The 9th Circuit Court of Appeals, interpreting California law, held in the Teleflex case that when an excess liability insurer is presented with a reasonable, non-collusive proposed settlement of a covered claim which has been approved by the insured and its primary insurer, the excess insurer is faced with a binary choice: (1) approve the proposed settlement and pay its share of the settlement amount; or (2) reject the proposed settlement and take over the insured’s defense. If the excess insurer rejects the settlement and refuses to take over the defense, the insured was then entitled to recover reimbursement from the excess insurer for the settlement if the insurer had been given a reasonable opportunity to evaluate the proposed settlement.

Central to the Teleflex court’s analysis was the California Court of Appeals decision of Diamond Heights Homeowners Association v. National American Insurance Co., 227 Cal.App.3d 563, 277 Cal.Rptr. 906 (1991). In the Diamond Heights case, the court ruled that, subject to certain conditions, “a primary insurer may negotiate a good faith settlement of a claim in an amount which invades excess coverage, “a primary insurer may negotiate a good faith settlement of a claim in an amount which invades excess coverage, and . . . enter into such settlement binding upon the excess insurer without the excess insurer’s consent, notwithstanding the ‘no action’ clause.” Id. at 580, 277 Cal. Rptr. 206. The court in Diamond Heights also found that an excess insurer could waive its rights under the no action clause if it rejected a reasonable settlement and at the same time failed to offer to undertake the defense of the insured. Id. at 581, 277 Cal. Rptr. 906. The Diamond Heights court grounded its ruling in the duty of good faith owed between the duty of good faith and fair dealing. The court in Diamond Heights explained:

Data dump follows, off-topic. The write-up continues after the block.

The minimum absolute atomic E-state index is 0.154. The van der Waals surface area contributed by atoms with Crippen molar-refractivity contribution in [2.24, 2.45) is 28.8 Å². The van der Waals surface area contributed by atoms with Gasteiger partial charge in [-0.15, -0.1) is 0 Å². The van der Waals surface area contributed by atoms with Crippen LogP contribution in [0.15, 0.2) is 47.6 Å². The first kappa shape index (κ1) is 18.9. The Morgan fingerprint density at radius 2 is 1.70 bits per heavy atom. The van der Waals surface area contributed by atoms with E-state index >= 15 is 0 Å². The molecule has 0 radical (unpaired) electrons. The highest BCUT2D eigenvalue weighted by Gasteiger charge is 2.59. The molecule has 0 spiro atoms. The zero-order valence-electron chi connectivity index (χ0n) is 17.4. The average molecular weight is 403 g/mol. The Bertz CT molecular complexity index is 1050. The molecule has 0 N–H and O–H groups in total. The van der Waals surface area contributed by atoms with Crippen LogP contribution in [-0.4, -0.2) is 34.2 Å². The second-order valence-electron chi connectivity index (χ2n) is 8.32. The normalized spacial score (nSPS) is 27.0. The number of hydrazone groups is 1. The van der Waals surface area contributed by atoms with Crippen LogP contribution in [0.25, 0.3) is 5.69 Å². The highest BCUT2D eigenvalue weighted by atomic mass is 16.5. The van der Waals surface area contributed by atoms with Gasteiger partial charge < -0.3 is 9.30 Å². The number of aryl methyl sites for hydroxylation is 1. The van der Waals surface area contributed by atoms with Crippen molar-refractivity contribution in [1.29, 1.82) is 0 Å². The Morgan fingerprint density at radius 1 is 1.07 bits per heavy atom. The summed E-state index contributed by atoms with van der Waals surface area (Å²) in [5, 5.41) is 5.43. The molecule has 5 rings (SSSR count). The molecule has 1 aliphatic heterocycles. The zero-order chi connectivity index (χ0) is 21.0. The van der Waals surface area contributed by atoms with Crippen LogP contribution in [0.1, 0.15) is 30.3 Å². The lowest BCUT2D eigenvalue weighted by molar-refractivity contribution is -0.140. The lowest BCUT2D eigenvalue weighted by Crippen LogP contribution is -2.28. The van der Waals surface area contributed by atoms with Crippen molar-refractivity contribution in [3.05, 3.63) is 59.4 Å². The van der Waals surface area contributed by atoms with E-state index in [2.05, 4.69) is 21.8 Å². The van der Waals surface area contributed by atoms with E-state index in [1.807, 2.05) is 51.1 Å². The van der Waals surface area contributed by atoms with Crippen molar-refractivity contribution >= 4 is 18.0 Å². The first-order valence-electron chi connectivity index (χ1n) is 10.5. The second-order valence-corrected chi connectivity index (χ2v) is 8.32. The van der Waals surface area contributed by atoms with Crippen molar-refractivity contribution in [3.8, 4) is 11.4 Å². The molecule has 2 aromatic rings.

Consistent with its good faith duty, the excess insurer does not have the absolute right to veto arbitrarily a reasonable settlement and force the primary insurer to proceed to trial, bearing the full costs of defense. A contrary rule would impose the same unnecessary burdens upon the primary insurer and the parties to the action, among others, as does the primary insurer’s breach of its good faith duty to settle.

Id. at 580-81, 277 Cal.Rptr. 906. The court’s ruling was tethered by several policy considerations: (1) “a contrary rule would ‘imperil[] the public and judicial interest in fair and reasonable settlement of lawsuits.” Id. at 581, 277 Cal.Rptr. 906; (2) “similarly, a contrary rule would have inequitable consequences for the insured in cases where liability may exceed excess limits, as well for primary insurers in cases where liability does not. Such a rule would effectively allow excess insurers to “get a ‘free ride’ at the expense of the primary insurer to the detriment of all other parties involved.” Id. at 582, 277 Cal.Rptr. 906; and (3) the rule does not result in unfairness to excess insurers “because they are ‘not without a means of avoiding a proposed settlement or challenging a final settlement.'” Id. Excess insurers could agree to under the defense and either conduct its own settlement negotiations or take the action to trial. Id. In Fuller-Austin Insulation Co. v. Highlands Ins. Co., 135 Cal.App.4th 958, 987, 11, 38 Cal.Rptrd.3d 716 (2006), the court noted that an excess insurer is not conclusively bound by a good faith settlement determination in the underlying litigation in which it did not participate.